Preached on 30 August 2015 at St. Luke’s Memorial Episcopal Church, Tacoma, WA
Fourteenth Sunday after Pentecost, Proper 17, Year B
We all live our theology. We live our lives, make decisions, and act based on what we believe in our hearts, what we trust deep in our soul, to be true about God and how the world works.
Then there’s the theology we profess, the theology of our mind; what we think and say about God. This is the theology we talk about and read about. It may be the theology we were taught or what we have learned from Scripture or preaching or from other people’s experiences or stories. What we think about God may be shaped by any number of influences. It is often the theology we use to judge – especially to judge other people or ourselves.
Sometimes (maybe most of the time) the theology of our mind is very different from the theology of our heart and soul. In fact, they may even be entirely different gods.
One of the purposes of a community of faith is to help one another move toward that place where the theology we profess and the theology we live are one and the same. Our three readings this morning address that tension. They are interesting texts to have in conversation with each other.
First of all, this morning marks a transition in the lectionary. In the Old Testament, until now, we have been hearing narrative history. Today, we change genre; for the next couple of months, we will be immersed in the Wisdom literature, beginning with love poetry from the Song of Solomon or The Song of Songs.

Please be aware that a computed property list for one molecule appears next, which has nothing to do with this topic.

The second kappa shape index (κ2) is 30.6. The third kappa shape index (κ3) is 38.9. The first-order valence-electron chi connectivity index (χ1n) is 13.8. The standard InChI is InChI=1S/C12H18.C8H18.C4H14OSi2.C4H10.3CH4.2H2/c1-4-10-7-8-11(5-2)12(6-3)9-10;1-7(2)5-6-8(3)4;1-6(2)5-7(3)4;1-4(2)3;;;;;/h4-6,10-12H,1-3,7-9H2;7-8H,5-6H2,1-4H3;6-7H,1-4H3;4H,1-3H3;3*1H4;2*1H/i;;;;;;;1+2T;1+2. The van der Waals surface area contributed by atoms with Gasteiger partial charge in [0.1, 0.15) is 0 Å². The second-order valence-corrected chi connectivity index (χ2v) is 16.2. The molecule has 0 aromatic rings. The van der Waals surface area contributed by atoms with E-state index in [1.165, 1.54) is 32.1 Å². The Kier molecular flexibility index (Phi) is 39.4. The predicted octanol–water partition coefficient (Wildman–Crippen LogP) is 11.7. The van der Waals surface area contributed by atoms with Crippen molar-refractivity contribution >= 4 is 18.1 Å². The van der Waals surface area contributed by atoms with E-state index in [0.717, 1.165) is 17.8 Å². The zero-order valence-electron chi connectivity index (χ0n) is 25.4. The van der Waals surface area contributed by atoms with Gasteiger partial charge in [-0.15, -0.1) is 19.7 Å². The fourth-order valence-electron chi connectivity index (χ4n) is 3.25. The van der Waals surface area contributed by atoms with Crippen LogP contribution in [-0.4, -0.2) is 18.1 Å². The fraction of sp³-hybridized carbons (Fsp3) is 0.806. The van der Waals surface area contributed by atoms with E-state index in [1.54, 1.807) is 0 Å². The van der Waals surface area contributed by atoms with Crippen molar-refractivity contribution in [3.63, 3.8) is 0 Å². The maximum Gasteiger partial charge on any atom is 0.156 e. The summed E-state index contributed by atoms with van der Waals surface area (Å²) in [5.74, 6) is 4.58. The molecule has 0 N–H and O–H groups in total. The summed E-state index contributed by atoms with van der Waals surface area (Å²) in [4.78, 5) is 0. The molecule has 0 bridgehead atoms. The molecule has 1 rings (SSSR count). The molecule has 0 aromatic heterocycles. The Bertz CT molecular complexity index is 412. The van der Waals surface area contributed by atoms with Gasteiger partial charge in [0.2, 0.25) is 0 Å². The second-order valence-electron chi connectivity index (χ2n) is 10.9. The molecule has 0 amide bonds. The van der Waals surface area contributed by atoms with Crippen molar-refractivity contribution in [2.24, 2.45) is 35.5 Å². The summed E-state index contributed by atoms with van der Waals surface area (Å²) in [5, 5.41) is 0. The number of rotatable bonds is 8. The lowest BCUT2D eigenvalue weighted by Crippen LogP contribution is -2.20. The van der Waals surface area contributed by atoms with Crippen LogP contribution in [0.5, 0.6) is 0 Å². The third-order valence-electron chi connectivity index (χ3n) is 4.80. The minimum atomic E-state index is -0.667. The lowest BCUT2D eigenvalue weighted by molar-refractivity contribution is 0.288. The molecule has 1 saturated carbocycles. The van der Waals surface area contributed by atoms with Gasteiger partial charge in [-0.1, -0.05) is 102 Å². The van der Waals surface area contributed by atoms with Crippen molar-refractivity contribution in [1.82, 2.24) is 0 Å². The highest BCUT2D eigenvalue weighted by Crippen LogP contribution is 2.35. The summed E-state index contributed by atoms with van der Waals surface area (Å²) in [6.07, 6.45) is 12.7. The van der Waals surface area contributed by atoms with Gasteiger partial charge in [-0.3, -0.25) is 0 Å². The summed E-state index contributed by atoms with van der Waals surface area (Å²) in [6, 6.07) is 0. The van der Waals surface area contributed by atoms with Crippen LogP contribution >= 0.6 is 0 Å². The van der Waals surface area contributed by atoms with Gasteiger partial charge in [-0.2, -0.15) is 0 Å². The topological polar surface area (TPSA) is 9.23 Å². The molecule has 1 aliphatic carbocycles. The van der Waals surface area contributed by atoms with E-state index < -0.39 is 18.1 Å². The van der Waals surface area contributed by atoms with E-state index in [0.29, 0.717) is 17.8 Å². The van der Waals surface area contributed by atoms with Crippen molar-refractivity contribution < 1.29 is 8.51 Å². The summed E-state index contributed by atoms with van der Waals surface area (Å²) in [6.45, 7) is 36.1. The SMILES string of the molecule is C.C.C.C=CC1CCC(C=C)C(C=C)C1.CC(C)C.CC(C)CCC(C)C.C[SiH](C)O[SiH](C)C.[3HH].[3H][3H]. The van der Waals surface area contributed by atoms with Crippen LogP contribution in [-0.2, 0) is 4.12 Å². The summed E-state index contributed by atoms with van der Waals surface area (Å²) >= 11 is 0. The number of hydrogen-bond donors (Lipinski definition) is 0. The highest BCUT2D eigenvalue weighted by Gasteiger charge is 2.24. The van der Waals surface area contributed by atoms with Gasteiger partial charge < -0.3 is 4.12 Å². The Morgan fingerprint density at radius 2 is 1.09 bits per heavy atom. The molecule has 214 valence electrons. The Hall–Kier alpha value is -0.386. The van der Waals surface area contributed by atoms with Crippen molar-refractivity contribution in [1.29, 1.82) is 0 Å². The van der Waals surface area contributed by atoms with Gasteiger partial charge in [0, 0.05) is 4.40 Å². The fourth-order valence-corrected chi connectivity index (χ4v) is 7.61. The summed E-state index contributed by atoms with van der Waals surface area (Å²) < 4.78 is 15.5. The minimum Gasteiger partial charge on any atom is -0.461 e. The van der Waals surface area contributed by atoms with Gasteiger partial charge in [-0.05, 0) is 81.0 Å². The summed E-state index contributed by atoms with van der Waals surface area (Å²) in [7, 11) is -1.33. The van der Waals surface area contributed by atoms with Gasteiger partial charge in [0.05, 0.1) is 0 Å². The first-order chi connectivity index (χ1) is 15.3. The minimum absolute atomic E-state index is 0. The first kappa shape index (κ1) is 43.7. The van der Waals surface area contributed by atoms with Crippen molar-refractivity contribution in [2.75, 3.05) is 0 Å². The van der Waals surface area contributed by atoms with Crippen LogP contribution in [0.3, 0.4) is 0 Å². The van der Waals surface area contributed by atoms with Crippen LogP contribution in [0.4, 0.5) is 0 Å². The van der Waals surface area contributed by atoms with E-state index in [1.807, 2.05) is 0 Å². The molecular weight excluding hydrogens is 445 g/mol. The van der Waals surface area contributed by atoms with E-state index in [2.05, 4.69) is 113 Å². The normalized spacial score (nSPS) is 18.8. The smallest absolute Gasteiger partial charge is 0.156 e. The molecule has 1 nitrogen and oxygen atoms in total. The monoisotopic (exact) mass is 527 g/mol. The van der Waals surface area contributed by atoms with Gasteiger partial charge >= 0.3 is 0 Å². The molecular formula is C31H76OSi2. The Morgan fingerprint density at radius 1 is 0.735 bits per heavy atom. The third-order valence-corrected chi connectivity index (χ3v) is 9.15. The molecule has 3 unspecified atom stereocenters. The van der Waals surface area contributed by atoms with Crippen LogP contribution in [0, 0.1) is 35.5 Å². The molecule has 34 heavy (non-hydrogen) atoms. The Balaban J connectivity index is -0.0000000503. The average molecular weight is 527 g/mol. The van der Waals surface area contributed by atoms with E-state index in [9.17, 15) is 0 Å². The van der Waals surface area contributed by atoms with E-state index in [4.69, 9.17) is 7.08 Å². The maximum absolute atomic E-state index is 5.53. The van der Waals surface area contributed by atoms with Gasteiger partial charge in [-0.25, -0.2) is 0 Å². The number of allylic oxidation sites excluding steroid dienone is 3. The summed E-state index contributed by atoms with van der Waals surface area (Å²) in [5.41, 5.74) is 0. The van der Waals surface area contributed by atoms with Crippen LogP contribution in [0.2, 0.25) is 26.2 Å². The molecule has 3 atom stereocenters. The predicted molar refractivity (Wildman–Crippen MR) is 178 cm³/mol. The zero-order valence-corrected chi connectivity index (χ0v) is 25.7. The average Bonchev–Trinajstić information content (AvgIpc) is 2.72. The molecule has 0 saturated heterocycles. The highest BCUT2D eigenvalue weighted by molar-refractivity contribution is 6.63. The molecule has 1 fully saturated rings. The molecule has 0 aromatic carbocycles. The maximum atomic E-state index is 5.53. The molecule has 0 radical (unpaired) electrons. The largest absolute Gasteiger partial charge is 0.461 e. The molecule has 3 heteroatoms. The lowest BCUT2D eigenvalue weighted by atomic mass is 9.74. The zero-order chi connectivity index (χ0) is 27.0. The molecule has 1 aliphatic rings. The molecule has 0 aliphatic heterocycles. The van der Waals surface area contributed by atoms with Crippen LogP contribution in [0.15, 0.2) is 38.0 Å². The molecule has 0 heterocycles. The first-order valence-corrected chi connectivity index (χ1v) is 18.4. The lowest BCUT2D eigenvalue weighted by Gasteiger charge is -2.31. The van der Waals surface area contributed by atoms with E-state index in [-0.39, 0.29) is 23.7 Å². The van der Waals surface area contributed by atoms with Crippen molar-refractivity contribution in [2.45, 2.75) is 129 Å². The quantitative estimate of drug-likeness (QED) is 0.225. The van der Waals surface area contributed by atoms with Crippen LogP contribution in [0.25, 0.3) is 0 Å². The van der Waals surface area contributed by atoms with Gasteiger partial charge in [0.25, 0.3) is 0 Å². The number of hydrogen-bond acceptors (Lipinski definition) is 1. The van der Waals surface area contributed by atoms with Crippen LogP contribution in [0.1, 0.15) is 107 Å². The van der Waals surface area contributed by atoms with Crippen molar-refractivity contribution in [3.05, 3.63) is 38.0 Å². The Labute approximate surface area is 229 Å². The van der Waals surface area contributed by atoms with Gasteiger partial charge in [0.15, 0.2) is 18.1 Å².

In the New Testament, we will spend the next month or so in the letter of James. And in the gospel, we’re back in the gospel of Mark where we will stay until the end of the church year.
Let’s start with the Song of Songs. The whole book is a series of love poems and never once mentions God. This morning we hear an excerpt from one of the poems. What does it reveal about the nature of God? Well, – that God is revealed through all of life, not just through prophets and sages and theophany – where God makes a personal appearance, so to speak. It reveals that God created us for love; to love one another and take delight in each other and our bodies. God’s desire for us is goodness and joy; delight and love. God’s desire for us is life; fullness of life, abundance of life.
Some see in this book an allegory for God and Israel – one that counters the god as wronged husband and Israel as the adulterous wife found in some of the prophets. Here we see God’s desire for a relationship with humanity that is full of love and life and mutual delight.
Keeping this in mind, let’s look at the gospel. Jesus is challenging the Pharisees who ask why some of the disciples don’t follow the tradition of the elders; that they should wash before eating. There is nothing wrong with the practice itself – Jesus challenges how it is used – not to nurture a relationship with God but to judge others and berate them. He goes on to give an example of a tradition that appears to be good but is sometimes used as an excuse to neglect parents in their old age, disobeying the commandment to honor your father and mother.